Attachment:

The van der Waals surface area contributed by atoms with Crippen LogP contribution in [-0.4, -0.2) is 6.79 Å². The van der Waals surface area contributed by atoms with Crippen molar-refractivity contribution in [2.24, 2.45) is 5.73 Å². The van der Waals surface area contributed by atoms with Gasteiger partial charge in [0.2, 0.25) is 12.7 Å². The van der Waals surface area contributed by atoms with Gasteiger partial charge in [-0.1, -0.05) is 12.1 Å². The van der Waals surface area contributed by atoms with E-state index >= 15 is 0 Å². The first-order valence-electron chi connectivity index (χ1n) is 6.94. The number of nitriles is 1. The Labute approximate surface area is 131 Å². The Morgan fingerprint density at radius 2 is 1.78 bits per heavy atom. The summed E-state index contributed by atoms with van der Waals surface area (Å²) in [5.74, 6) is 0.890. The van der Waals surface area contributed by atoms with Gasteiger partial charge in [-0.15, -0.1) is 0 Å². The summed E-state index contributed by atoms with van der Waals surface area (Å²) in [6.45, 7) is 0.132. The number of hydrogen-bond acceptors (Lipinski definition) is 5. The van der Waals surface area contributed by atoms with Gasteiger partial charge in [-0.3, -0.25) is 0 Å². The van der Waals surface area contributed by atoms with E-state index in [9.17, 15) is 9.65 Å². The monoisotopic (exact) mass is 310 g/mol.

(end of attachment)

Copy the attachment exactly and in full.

The van der Waals surface area contributed by atoms with Crippen LogP contribution in [-0.4, -0.2) is 6.79 Å². The van der Waals surface area contributed by atoms with Crippen molar-refractivity contribution in [2.24, 2.45) is 5.73 Å². The van der Waals surface area contributed by atoms with Gasteiger partial charge in [0.2, 0.25) is 12.7 Å². The van der Waals surface area contributed by atoms with Gasteiger partial charge in [-0.1, -0.05) is 12.1 Å². The van der Waals surface area contributed by atoms with E-state index >= 15 is 0 Å². The first-order valence-electron chi connectivity index (χ1n) is 6.94. The number of nitriles is 1. The Labute approximate surface area is 131 Å². The Morgan fingerprint density at radius 2 is 1.78 bits per heavy atom. The summed E-state index contributed by atoms with van der Waals surface area (Å²) in [5.74, 6) is 0.890. The van der Waals surface area contributed by atoms with Gasteiger partial charge in [-0.15, -0.1) is 0 Å². The summed E-state index contributed by atoms with van der Waals surface area (Å²) in [6.45, 7) is 0.132. The number of hydrogen-bond acceptors (Lipinski definition) is 5. The van der Waals surface area contributed by atoms with Gasteiger partial charge in [-0.3, -0.25) is 0 Å². The van der Waals surface area contributed by atoms with E-state index in [9.17, 15) is 9.65 Å². The monoisotopic (exact) mass is 310 g/mol.